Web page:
The US wants to actually withdraw most of its troops from South Korea, mainly because South Korea is not paying for the THAAD missiles.  China wants the THAAD missiles removed owing to their proximity to China, but the USA wishes to keep those missiles there for the very same reason.  Even South Korea asked for the THAAD missiles to be removed, because President Moon has leftist, globalist leanings, and is pressured by China.  At the end of the day, we should question whether it is the hidden hand of China behind all these moves to create a possible free-trade zone in the Korean peninsula, so that they can sell their goods easily there.  A thaw in relations will mean that China comes out as the top dog on the peninsula, mainly owing to its geographical proximity.

The South Koreans have long had a love-hate relationship with USA.  Leftist parties want to see the USA leave the peninsula altogether, while rightist parties fear that a war with North Korea may come more likely as a result, because North Korea could be emboldened to take unilateral military action, much as it did in 1950.  Hence, right leaning parties want to see US presence continue.  However, partial compromises and small agreements may be able to nudge all parties to the next level.  It is difficult to see complete resolution at this very first meeting between Kim Jong-Un and Donald Trump.

Globalism and the Leftist Moon

President Moon came to power by a media coup that brought charges – possibly fabricated – against President Park.  In fact, President Parks’ removal and arrest were dubbed as a media coup, where 70% of the media in South Korea is leftist.  The judges are not much different, supposedly.  Almost immediately during his campaign to become President, Moon Jae-In let it be known he wanted a thaw in relations with North Korea.  That said, there is substantive evidence that Moon belongs to the left that is close to China, and perhaps even being beholden to China.  There is some evidence that China funds and interferes in internal South Korean politics.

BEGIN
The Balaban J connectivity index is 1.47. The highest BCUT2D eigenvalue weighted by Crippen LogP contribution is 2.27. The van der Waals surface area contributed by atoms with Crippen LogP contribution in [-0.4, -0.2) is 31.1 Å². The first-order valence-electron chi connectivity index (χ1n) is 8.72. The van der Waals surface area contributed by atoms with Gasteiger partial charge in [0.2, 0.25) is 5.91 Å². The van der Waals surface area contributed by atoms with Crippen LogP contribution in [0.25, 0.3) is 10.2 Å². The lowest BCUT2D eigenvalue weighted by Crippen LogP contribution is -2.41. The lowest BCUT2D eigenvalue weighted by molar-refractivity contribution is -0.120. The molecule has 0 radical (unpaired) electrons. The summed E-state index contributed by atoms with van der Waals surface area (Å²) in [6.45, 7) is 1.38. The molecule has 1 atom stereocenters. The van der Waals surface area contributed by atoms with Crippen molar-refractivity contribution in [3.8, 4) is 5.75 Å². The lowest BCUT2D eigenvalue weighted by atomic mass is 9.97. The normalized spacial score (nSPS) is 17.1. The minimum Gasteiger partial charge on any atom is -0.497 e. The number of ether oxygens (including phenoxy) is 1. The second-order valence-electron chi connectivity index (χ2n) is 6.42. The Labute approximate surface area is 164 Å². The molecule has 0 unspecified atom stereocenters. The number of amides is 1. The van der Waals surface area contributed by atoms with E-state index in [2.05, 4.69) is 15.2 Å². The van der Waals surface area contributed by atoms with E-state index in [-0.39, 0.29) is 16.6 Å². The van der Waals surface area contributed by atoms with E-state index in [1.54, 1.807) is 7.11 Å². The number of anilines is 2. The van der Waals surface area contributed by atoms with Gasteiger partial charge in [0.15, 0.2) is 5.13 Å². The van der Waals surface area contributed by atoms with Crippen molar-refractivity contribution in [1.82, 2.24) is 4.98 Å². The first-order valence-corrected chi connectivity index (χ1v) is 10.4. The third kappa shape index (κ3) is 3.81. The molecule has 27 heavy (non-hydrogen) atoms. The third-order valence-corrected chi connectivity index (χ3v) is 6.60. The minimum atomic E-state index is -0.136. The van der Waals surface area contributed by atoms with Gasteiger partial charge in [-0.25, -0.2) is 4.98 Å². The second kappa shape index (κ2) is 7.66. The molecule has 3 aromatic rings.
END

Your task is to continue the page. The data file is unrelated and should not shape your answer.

If this is true, Moon is committed to advance China’s agenda, which is mostly a globalist agenda – that of free trade – while President Trump supports a nationalist agenda.  The main aim of China here is to capture the Korean trade and commerce market with its vastly cheaper goods and products.  To accomplish this, China needs to bring a thaw to the relations between North and South Korea, and have the sanctions on North Korea eased.

Nevertheless, there is some rationale in believing that China is behind the entire thaw because (i) President Moon is leftist, and (ii) China stands to gain from a trade perspective, and (iii) China could rid itself of US troops out of Korea, as a byproduct of the deal, even as Trump wants them out, regardless.  That President Trump demanded from Xi Jinping to rein in North Korea also fell in line with Chinese interests.   Whether China or USA win the evolving bargain, or whether they gain equally, can only be known later.  But, all these events bring a much-needed change to entrenched positions in Korea as a whole and the tied-down status quo.

In one sense, the USA could become intransigent, dig in its heels, and insist that North Korea must denuclearize for any ease on sanctions.  This is quite likely.

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The views expressed are of the author and do not necessarily represent the opinions or policies of the Indian Defence Review.

About the Author

Dr Amarjit Singh

is an independent security analyst.